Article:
By Giancarlo Elia Valori*
The assessment of China’s “One Belt, One Road Initiative” is at the core of the political debate in the World Uyghur Congress and in the other Islamist networks within Xinjiang. More specifically, the Islamist Uyghurs compare Xi Jinping’s proposal with other previous initiatives, such as “Opening the Northwest” of 1992; “Western Development” of 2000; the forums on the development of Xinjiang held in 2010 and 2014, besides the establishment of the Shanghai Cooperation Organization (SCO) in 2001.
All initiatives that the Islamist Uyghurs interpret only as acts to repress the insurgency in East Turkestan and particularly as factors for further controlling the local Muslim radicalism.
Besides slackening the Islamist tension in Xinjiang – often jointly with the Islamic countries – which would be controlled by both China and its new regional allies.
It is also worth noting that the internal or public documents of the World Uyghur Congress hint at a systematic and possibly violent reaction to the integration of the Chinese economy into the world market, which is notoriously the idea underlying the “One Belt, One Road Initiative”.
At geopolitical level, considering the geographical position of Xinjiang, the Uyghur Islamic insurgency could do much harm to the project of a new Silk Road – and we imagine that the platform of the Uyghur Islamism will be used by all the countries which see as a threat China’s competition and its new strategic presence in Central Asia, as well as the new global multipolar approach preached by Xi Jinping.
According to the various Uyghur movements, development is used by the Chinese authorities to further marginalize and control Islam in Xinjiang. It is not true at all – indeed the opposite is true – but the strategic fear of Uyghur Islam is to be encircled by China’s friends and, hence, by enemies of the violent and jihadist Islam.
Therefore, we can foresee a forthcoming sequence of terrorist attacks, demonstrations and psywar actions, targeted in this case to Westerners, who will accuse China of “repression”, but above all will create difficulties and slow down the practical activities associated with the One Belt, One Road Initiative.
If the Chinese project is completed in line with the envisaged time schedule, East Turkestan will become increasingly irrelevant, both economically and strategically. Conversely, if the One Belt, One Road Initiative is significantly slowed down by the Uyghur terrorists and their media policy towards the West, this will be the Uyghurs’ real great success. Hence the Uyghurs will become the key region for China’s economic development in the West, with a blackmail that is easy to imagine.
The same holds true for the “China-Pakistan Economic Corridor” (CPEC), which envisages investment to the tune of 46 billion US dollars.
The Gwadar port – already bought by China – will be the starting point of the “Belt”, considering that the Pakistani port allows access to the Arabian Sea and above all avoids China’s having to pass through the Straits of Malacca.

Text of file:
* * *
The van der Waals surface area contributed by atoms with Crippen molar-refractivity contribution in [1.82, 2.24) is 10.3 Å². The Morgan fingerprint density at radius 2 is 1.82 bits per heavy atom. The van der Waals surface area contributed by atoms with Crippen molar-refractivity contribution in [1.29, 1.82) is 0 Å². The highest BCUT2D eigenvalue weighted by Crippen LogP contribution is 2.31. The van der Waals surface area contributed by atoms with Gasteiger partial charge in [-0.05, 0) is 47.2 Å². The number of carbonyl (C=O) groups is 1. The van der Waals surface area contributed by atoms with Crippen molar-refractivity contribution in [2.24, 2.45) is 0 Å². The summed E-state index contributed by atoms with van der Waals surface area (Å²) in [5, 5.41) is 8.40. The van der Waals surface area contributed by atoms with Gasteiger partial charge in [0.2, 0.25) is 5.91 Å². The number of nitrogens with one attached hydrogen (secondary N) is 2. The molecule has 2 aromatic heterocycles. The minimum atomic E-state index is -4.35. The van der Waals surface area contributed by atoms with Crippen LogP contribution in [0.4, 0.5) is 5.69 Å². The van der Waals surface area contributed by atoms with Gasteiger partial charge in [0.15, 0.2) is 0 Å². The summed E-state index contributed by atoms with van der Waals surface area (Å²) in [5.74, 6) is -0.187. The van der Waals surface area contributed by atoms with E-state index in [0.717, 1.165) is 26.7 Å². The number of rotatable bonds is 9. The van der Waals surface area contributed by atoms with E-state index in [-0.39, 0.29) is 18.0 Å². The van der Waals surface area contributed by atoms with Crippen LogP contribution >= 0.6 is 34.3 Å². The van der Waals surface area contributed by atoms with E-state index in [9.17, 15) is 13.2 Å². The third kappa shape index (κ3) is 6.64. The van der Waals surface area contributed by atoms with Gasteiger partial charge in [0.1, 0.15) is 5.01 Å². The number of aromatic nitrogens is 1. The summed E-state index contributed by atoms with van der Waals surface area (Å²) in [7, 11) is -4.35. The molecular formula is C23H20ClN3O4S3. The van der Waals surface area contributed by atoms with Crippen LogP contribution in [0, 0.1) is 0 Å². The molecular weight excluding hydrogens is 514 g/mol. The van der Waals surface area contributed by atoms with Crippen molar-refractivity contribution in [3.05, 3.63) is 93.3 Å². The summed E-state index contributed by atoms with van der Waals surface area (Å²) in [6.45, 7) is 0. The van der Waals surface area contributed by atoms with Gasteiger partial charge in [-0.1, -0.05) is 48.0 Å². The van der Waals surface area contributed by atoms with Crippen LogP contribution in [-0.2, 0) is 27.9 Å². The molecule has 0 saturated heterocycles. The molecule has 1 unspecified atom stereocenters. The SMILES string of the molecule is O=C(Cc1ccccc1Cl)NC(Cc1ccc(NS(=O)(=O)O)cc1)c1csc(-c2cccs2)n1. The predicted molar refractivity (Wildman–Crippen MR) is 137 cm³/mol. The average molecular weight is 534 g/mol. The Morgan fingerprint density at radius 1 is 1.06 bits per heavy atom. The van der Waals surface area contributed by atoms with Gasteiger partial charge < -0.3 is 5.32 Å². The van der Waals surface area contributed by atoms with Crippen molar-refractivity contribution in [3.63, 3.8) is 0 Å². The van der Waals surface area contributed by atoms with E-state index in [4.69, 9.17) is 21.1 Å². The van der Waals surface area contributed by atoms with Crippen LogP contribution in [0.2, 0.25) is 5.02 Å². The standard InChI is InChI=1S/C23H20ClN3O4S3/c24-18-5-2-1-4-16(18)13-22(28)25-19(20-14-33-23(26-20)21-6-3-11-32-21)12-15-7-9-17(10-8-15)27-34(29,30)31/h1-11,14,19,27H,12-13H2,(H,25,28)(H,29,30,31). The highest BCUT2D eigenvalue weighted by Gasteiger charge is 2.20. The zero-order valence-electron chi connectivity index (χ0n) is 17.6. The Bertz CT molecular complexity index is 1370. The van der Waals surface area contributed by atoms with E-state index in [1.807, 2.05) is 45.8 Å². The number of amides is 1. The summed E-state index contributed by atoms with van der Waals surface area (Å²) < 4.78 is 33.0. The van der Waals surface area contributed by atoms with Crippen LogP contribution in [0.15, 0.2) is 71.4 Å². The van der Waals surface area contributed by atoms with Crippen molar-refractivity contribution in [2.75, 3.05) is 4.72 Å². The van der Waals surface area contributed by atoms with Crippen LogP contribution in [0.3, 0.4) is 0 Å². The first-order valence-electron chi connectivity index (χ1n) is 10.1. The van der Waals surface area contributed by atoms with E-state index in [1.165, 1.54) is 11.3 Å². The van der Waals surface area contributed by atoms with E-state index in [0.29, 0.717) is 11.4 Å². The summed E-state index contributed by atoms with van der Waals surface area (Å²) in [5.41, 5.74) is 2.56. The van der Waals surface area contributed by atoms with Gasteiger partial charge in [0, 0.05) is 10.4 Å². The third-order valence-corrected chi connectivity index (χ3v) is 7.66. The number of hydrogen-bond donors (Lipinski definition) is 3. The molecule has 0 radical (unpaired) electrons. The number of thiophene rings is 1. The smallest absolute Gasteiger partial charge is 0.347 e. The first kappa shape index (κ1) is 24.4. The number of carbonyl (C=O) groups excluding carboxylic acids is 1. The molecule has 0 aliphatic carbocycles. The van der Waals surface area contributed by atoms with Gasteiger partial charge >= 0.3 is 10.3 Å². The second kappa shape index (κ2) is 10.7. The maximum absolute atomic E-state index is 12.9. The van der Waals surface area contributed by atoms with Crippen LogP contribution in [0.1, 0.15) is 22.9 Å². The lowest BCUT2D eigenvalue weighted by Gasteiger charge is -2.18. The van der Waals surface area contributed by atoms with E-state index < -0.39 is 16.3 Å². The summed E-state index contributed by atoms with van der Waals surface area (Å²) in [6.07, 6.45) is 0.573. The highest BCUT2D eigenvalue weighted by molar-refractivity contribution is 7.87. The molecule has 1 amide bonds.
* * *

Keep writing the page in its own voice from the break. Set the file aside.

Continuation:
China, in fact, is funding “wellbeing and welfare” – to use the Chinese terminology – in all the buffer zone between its State and the bordering countries – areas which have always recorded tensions with China’s central authorities.
The list includes also Xinjiang that, in the Chinese vision, must reach “moderate wellbeing” that would surely defuse the local Islam, both the permanent jihad and the “sword jihad” operations that, however, have already taken place in Xinjiang.
The traditional friendship between China and Pakistan has already great economic significance, considering that trade between the two countries currently amounts to 16 billion US dollars per year – not to mention the eight modern China-made submarines sold to Pakistan, praised for their technical features also by US experts.
If China creates a network of strong alliances with Islamic countries on its border, there are no longer guaranteed safeguards for the Uyghur militant Islam. In the near future Afghanistan will be stabilized by a joint action between China, India and Pakistan, while India is planning to become the true dominus of Afghanistan.
Even the Taliban will soon be silenced, as they were born of a rib of the Pakistani intelligence services and, without Pakistan, they would currently have neither weapons nor funds.
For the Uyghur radical Islamism, this, too, is a strategic closure of great importance. In fact, until now the Uyghur jihadists who fought in Afghanistan were approximately one hundred and some of them have already returned to Xinjiang.
In addition, China’s venture capital is booming, and shortly – also as a result of a Chinese political decision – it will also be the turn of selected areas in Xinjiang.
As the old Chinese Marxist-Leninists know all too well, if there are no longer poor people, there is no fuel for any religious or social insurgency.
Meanwhile, the WUC-related web networks much publicizes a list of some people who should be freed from the Chinese “repression” thanks to the EU pressures.